Archive for November, 2014

November 27, 2014

Poor economy and technology are causing millennials to drive less

by Grace

Although Thanksgiving auto travel this year is expected to be the heaviest since 2007, overall, driving is on a downward trend.

This chart shows that per-capita vehicle miles peaked in 2007, and the correlation of vehicle travel with economic growth is weakening.

Trends in Per-Capita Vehicle-Miles Traveled and Real Gross Domestic Product


For decades, economic growth and vehicle travel were closely correlated. Since the beginning of the 21st century, however, economic growth and vehicle travel have diverged, suggesting a weakening link between the state of the economy and the number of miles Americans drive.

Millenials are driving less.

No age group has experienced a greater change in its driving habits than young Americans.

According to the National Household Travel Survey, from 2001 and 2009, the annual number of vehicle-miles traveled by 16 to 34 year-olds (a group that included a mix of Millennials and younger members of Generation X) decreased from 10,300 miles to 7,900 miles per capita—a drop of 23 percent…

The percentage of young people with a driver’s license has been dropping for years. In 2011, the percentage of 16 to 24 year-olds with driver’s licenses dipped to 67 percent—the lowest percentage since at least 1963.

Percentage of 16 to 24-Year-Olds with Driver’s Licenses


Technology has affected driving habits.

The recent recession no doubt reduced the number of miles young Americans drove, but the economy is clearly not the only factor at play. Members of the Millennial generation have expressed a greater willingness to pursue less auto-oriented lifestyles than previous generations, and have been the first to grow up with access to the mobile Internet-connected technologies that are reshaping society and how people connect with one another. These changes could be playing a role in the dramatic reduction in driving among young Americans.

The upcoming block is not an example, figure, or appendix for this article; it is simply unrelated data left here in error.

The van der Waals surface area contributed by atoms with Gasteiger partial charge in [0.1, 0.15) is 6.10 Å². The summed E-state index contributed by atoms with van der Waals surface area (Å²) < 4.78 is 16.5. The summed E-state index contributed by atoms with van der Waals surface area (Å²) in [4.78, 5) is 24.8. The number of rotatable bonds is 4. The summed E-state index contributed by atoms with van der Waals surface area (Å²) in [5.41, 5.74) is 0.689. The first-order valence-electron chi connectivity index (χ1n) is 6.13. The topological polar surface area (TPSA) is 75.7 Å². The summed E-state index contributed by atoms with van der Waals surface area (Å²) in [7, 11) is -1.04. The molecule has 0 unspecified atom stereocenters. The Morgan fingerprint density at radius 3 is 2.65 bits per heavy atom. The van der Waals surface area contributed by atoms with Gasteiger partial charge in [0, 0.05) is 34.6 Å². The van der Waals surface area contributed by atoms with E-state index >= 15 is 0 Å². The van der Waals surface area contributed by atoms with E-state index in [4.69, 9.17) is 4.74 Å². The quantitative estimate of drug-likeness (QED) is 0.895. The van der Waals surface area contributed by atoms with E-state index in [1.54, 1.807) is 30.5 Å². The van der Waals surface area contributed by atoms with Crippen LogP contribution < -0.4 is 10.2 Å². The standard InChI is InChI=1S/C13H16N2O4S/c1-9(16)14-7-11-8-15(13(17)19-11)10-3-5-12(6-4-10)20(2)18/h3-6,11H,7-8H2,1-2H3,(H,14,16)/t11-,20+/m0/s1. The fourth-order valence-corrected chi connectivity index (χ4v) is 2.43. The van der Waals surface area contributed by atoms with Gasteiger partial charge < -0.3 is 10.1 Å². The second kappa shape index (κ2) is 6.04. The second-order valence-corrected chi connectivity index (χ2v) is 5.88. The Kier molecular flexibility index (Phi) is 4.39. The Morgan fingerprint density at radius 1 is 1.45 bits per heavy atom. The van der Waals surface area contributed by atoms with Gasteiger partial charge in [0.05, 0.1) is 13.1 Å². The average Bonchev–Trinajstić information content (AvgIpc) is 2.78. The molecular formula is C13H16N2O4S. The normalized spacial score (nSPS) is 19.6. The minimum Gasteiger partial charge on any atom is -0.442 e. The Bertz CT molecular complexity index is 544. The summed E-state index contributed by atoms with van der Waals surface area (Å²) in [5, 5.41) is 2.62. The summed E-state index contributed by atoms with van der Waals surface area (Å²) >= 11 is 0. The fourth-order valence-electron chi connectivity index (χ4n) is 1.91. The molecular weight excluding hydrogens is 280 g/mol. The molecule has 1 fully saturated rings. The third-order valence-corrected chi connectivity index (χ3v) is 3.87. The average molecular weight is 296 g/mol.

Drive safely this Thanksgiving weekend.


Tony Dutzik, Frontier Group, Phineas Baxandall, U.S. PIRG Education Fund, A New Direction Our Changing Relationship with Driving and the Implications for America’s Future, Spring 2013.

November 26, 2014

Choice of major is likely to be biggest determinant of student loan burden

by Grace

The Undergraduate Student Loan Calculator offered by the Hamilton Project allows you to illustrate what percentage of your future earnings are likely to go toward paying off your student loan.  Among other variables, you can select your major course of study.

Here’s an illustration comparing a petroleum engineering major with an ethnic studies major, showing a dramatic difference in outcomes, particularly in the first year after graduation.



The ethnic studies major starts out paying almost 26% of his earnings toward his student loans.

Year One:
Petroleum Engineer      Monthly Income: $3,816   Monthly Loan Payment: $277
Ethnic Studies              Monthly Income: $1,073   Monthly Loan Payment: $277

Income is based on the median earnings for that major.  The loan assumptions are based on average student debt of $26,500 as of 2012 and current federal student loan interest rate of 4.66%.

Run your own illustrations at the Hamilton Project site.

November 25, 2014

Student debt is top political issue

by Grace

Student debt relief is the top issue that Americans want Congress to address.

Student debt seems on its way to becoming a significant political issue, for better or worse. When a recent Wall Street Journal/NBC News poll asked people about a long list of domestic and foreign policy proposals, none received more support – 82 percent – than reducing the cost of student loans. When the 2016 campaign gets underway, candidates will most likely come forth with various plans to address the issue.